The North American Journal of Welsh Studies “is comprised [sic, tsk] of material originally presented at a conference or event sponsored by the North American Association for the Study of Welsh Culture and History.” The web pages for each issue are HTML (the latest is Winter-Summer 2005), but the individual articles are pdf files. There’s some interesting stuff there, like Grahame Davies, “Beginnings: New Media and the Welsh Language” (pdf); if you read Welsh and are interested in new media, of course, you should bookmark morfa. (Via wood s lot.)


  1. Why sic or tsk? My 1987 RHD gives this as a valid usage.

  2. It’s very common, hence valid from a descriptivist point of view, but “wrong” from a traditional point of view, which requires “the Journal comprises material,” “the Journal is composed of material,” or “material composes the Journal.” To comprise is to take in, embrace; to compose is to make up. I wouldn’t condemn it (or even care about it) in somebody’s blog, or if the Journal took a courageous editorial stance in favor of colloquial writing, but since the Journal favors the usual boring academic style of “correct” writing, I can only conclude the editors who wrote that line are ignorant of the traditional usage, which annoys the copyediting side of me. If I were editing that page, I’d have put a big red mark through the word and added as polite a correction as I could manage in the margin. But of course nothing gets edited any more.

  3. In other words, I hold “official” material — newspapers, journals, books — to a different standard than I do other writing.

  4. I believe that prescriptivist judgement and the consequent editing is mostly North American or US, much like “restrictive that.” Cf. definition 8 c. of “comprise” in your second edition OED, which doesn’t mention any condemnation of it.
    Of course, that doesn’t excuse the North American Journal of Welsh Studies, but it also doesn’t preclude it having been edited, if, perhaps, by someone Welsh.

  5. Ah, good point.

  6. I always fix ‘comprised of’ when I’m copy-editing. For one, it’s completely wrong in my own grammar, and for convenience I use my idiolect as a rule of thumb for Standard English. Second, the writing it’s in is typically confused and turgid, so I’m clarifying by making it unexceptionable.
    There’s nothing wrong with editing towards dicta and conventions for Standard English. Where the prescriptivists go wrong is in claiming that certain of their fictions, such as about split infinitives or stranded prepositions, are part of Standard English.

  7. So, aput, you edit copy according to internal principles that you criticise “presciptivists” [cite please!] for observing. That is, you would change “comprised of” in the mistaken belief that it’s not Standard English, even in a case like this one where the change wouldn’t make it clearer.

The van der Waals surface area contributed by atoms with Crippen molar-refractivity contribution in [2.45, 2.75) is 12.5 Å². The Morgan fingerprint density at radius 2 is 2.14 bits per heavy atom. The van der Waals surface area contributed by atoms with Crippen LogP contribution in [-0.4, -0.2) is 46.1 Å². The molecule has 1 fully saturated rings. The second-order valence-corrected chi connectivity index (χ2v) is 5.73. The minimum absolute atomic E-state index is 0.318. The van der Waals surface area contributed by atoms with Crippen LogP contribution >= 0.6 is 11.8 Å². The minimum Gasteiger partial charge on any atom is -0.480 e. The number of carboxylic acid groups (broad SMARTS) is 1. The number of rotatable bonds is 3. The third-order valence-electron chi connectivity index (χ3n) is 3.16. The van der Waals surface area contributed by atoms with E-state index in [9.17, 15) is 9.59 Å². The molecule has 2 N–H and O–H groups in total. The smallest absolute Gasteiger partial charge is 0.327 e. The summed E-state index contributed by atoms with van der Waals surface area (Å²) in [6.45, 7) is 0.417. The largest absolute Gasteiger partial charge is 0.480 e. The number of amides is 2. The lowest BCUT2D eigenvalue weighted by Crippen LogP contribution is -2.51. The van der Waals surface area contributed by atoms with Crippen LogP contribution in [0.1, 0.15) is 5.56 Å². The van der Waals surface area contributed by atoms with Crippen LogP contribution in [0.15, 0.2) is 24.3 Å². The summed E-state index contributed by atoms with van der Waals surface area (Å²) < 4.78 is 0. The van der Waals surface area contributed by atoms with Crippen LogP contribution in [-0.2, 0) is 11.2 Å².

8. Come, come, Aidan, you’re going too far. Your initial point was that it’s acceptable in formal UK English, which is all well and good, but it’s not (so far) in formal US English, and any copy editor worth their salt would correct it. Correctness in this context isn’t about clarity, it’s about conforming to rules of style and usage.

  9. No, my initial point was that changing it seems to be something done in North America without good reason. The first of the OED’s citations in this form–in formal writing–dates from 1794. If you assert that formal UK and US usage had diverged on this matter at that point, I’m going to flatly disagree with you. (Aput’s email address ends in, too, so there’s a good chance that “formal US English” rules don’t apply.)
    The prescriptivist rule of style and usage that eliminates “to be” from that construction is nonsensical. Many copy-editing rules are. Which is sub-optimal–it’s a reflection of the sort of attitude that keeps us with an orthography optimised for dyslexia–but it’s what we deal with in this language.
    Aput seems to want to draw a line separating the copy-editor’s actions in enforcing mistaken, nonsensical beliefs from those of prescriptivists who promote mistaken, nonsensical beliefs, keeping the evil prescriptivists in the other camp. I don’t think that’s an honest thing to do–every time you change text to conform to some rule, your actions are prescriptivist. That’s fine. Every time you enforce a nonsensical rule by reflex, you’re cheering for a prescriptivist who got it wrong. That’s less fine.

  10. A large number of people, myself included, can’t say ‘comprised of’, because it’s ungrammatical in our idiolects. It also doesn’t occur much in standard books; if it did, I’d have absorbed it in my youthful reading as a standard expression. I’m not being prescriptivist, because I’m not saying ‘that’s wrong’, I’m just saying ‘it would sound better this way’. And that, I think, is a perfectly legitimate approach to editing.

  11. Sure, it is absolutely a legitimate approach to editing. I’m just uncomfortable with your claiming it’s not prescriptivist in this case, where the construction doesn’t sound better that way in standard English. And note that I’m not of the school that says “all prescriptivism is bad,” so this isn’t a criticism on that ground.
    Anyway. This is a really minor point, and not worth the argument. Enjoy your weekend!

  12. Thanks for this link. Some interesting stuff there.

  13. Hey, thanks for this (picked it up from Rhodri’s blog). Good to see a piece on David Jones’ The Sleeping Lord, the first thing I read by Jones.

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